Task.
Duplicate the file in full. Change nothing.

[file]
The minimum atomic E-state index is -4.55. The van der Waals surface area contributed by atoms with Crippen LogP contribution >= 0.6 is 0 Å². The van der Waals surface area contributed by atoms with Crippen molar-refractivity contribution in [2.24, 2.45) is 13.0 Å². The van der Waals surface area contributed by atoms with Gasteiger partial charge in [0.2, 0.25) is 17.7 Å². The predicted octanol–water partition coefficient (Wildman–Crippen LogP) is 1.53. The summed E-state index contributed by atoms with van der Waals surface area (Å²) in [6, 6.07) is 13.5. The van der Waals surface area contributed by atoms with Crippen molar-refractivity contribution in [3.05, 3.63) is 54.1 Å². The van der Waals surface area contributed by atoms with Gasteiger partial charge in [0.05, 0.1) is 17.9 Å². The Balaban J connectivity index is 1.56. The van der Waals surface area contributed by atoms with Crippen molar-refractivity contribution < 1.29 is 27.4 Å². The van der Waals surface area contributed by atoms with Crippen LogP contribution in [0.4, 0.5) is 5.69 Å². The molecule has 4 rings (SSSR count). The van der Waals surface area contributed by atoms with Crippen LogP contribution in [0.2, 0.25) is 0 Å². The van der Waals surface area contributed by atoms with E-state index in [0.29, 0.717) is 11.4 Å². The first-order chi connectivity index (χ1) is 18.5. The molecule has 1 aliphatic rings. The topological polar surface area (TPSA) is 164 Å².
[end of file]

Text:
The minimum atomic E-state index is -4.55. The van der Waals surface area contributed by atoms with Crippen LogP contribution >= 0.6 is 0 Å². The van der Waals surface area contributed by atoms with Crippen molar-refractivity contribution in [2.24, 2.45) is 13.0 Å². The van der Waals surface area contributed by atoms with Gasteiger partial charge in [0.2, 0.25) is 17.7 Å². The predicted octanol–water partition coefficient (Wildman–Crippen LogP) is 1.53. The summed E-state index contributed by atoms with van der Waals surface area (Å²) in [6, 6.07) is 13.5. The van der Waals surface area contributed by atoms with Crippen molar-refractivity contribution in [3.05, 3.63) is 54.1 Å². The van der Waals surface area contributed by atoms with Gasteiger partial charge in [0.05, 0.1) is 17.9 Å². The Balaban J connectivity index is 1.56. The van der Waals surface area contributed by atoms with Crippen molar-refractivity contribution < 1.29 is 27.4 Å². The van der Waals surface area contributed by atoms with Crippen LogP contribution in [0.4, 0.5) is 5.69 Å². The molecule has 4 rings (SSSR count). The van der Waals surface area contributed by atoms with Crippen LogP contribution in [0.2, 0.25) is 0 Å². The van der Waals surface area contributed by atoms with E-state index in [0.29, 0.717) is 11.4 Å². The first-order chi connectivity index (χ1) is 18.5. The molecule has 1 aliphatic rings. The topological polar surface area (TPSA) is 164 Å².